17. 17. Trajectory into CJS • Risk Factors Present • The failure of current systems detailed at the conference. • Early disengagement with school • Protective Factors not Present • Over representation Indigenous young people. • The profile of young females in the CJS is increasing as offences become more violent. • Family Violence
  18. 18. Growing out of crime
  19. 19. Youth Victimisation • Young people are not only disproportionately the perpetrators of crime; they are also disproportionately the victims of crime (see Finkelhor et al. 2009; Richards 2009). • Young people aged 15 to 24 years are at a higher risk of assault than any other age group in Australia and males aged 15 to 19 years are more than twice as likely to become a victim of robbery as males aged 25 or older, and all females (AIC 2010). Statistics also show that juveniles comprise substantial proportions of victims of sexual offences
  20. 20. The victim offender cycle • The victim offender cycle is an oft-cited phenomena but research struggles to provide an empirical basis. • Obviously anger would be of crucial importance for retaliatory crimes, possibly triggering future victimisation and even leading to cycles of offending and victimisation. Horst Entorf 2012 • Child sexual abuse shows increasingly alarming evidence of this cycle.
  21. 21. The victim offender cycle “Child maltreatment” versus “victimisation” (1) Child maltreatment refers to forms of abuse and neglect experienced by children e.g. physical, sexual, emotional In Australia, “less than 10 per cent of concerns reported to child protection services will subsequently involve statutory protective intervention to keep a child safe” (Australian Institute of Criminology, 2012). From the legal perspective, victimisation can only occur if a case of abuse or neglect constitutes a criminal offence.
  22. 22. Linkages victims and offending G.C. Curtis (1963) “Cycle of violence” theory David Finkelhor - Youth victimisation derails “normal and healthy developmental trajectories” (Finkelhor, 2007: 10) “The relationship between child victimisation and juvenile offending is now well recognised in the fields of child development, mental health and criminal justice” (Widom & Wilson, 2009: 256) Some Australian studies support the causal link between child victimisation and youth offending: Weatherburn & Lind (2006) found the experience of child abuse and neglect was a strong predictor of engagement in youth offending Cashmore (2011) used trajectory analysis of juvenile offenders in Queensland to demonstrate this linkage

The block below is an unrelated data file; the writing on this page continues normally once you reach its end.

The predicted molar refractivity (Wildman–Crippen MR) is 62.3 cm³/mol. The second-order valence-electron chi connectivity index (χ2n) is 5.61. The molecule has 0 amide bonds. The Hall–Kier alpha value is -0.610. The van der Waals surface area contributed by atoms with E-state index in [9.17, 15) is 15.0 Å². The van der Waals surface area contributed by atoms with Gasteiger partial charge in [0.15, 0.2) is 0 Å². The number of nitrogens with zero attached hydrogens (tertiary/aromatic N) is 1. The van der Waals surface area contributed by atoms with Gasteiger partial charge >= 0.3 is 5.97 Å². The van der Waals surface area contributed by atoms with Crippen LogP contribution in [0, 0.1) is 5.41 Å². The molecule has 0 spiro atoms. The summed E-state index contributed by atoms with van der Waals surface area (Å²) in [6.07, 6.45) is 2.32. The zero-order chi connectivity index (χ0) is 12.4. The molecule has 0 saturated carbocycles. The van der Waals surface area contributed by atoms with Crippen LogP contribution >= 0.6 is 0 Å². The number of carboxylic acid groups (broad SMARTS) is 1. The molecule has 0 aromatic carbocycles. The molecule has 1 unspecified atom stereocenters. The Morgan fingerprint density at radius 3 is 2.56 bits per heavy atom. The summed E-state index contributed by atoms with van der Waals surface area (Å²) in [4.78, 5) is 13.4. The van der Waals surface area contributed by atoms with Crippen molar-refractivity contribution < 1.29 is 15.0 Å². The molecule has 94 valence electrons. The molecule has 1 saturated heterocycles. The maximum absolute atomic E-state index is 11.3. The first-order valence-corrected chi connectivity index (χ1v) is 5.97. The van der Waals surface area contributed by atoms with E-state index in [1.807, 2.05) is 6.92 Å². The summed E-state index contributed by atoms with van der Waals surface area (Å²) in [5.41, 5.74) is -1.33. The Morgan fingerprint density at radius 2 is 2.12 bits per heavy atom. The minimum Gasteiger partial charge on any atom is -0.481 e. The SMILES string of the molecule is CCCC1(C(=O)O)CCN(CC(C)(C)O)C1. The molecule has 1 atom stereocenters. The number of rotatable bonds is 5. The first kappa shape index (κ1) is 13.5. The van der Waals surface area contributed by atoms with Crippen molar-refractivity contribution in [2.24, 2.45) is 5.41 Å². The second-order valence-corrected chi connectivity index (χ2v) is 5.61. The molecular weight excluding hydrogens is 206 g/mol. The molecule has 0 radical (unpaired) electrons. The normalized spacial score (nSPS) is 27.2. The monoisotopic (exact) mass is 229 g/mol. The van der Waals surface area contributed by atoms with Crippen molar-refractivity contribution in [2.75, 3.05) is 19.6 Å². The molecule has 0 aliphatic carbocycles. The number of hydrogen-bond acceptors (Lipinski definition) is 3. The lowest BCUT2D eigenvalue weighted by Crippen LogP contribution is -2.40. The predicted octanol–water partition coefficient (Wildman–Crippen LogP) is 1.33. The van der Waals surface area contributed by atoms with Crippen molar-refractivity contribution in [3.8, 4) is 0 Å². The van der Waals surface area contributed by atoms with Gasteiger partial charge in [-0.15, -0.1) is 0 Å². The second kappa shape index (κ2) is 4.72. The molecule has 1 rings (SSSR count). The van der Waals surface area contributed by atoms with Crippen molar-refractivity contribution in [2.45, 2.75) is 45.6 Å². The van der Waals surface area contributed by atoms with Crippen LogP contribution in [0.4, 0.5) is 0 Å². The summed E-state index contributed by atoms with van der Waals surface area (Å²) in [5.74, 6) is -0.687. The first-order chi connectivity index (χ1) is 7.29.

23. 23. RJ v Adversarial Adversarial Approach: “what happened, who is to blame, what punishment or sanction is needed?” Restorative Approach: “what happened, what harm has resulted and what needs to happen to make things right?”
  24. 24. Adversarial v Restorative Focus is in the past Preoccupied with blame Deterrence linked to punishment Focus in past, present & future Emphasis on resulting harm Deterrence linked to relationships and personal accountability
  25. 25. RESTORATIVE JUSTICE RESTORATIVE JUSTICE DEFINITION Restorative Justice is a range of processes that advocates that the people most effective at finding a solution to a problem are the people who are most directly impacted by the problem, creating opportunities for those involved in a conflict to work together to understand, clarify resolve the incident and work together towards repairing the harm caused.
  26. 26. What does this mean? people who are most directly impacted by a situation are the best people to solve it work together repairing the harm caused
  27. 27. Support (encouragement, nurture) FAIRNESS Adapted from Watchtel/McCold,adapted from Glasser HIGH FIRMNESS Control(limitsetting,discipline) HIGH punitive restorative neglectful permissive TO WITH NOT FOR Authoritarian stigmatizing Authoritative reintegrative Social Development Operating Domains
  28. 28. Shame can over-ride guilt “…punishment increases feelings of shame and humiliation, and decreases feelings of guilt; and those are exactly the psychological conditions that give rise to violent behaviour, in which the rage that has been provoked by being humiliated is not inhibited by feelings of guilt” (Gilligan, 2001)
  29. 29. Re-Integration • It is vital that we have in place all of the social supports and systems to both protect young people and prevent them moving into the criminal justice system. • If this prevention fails, it is crucial to intervene early in the criminal trajectory of young people with high quality services and treatment as far as possible using incarceration as a last resort. • When young people who are incarcerated get released we must provide high quality support and ongoing treatment to reduce the risks of-re-offending
  30. 30. Change our thinking “Our thinking has created problems which cannot be solved by the same level of thinking” Albert Einstein
  1. A particular slide catching your eye?

    Clipping is a handy way to collect important slides you want to go back to later.

×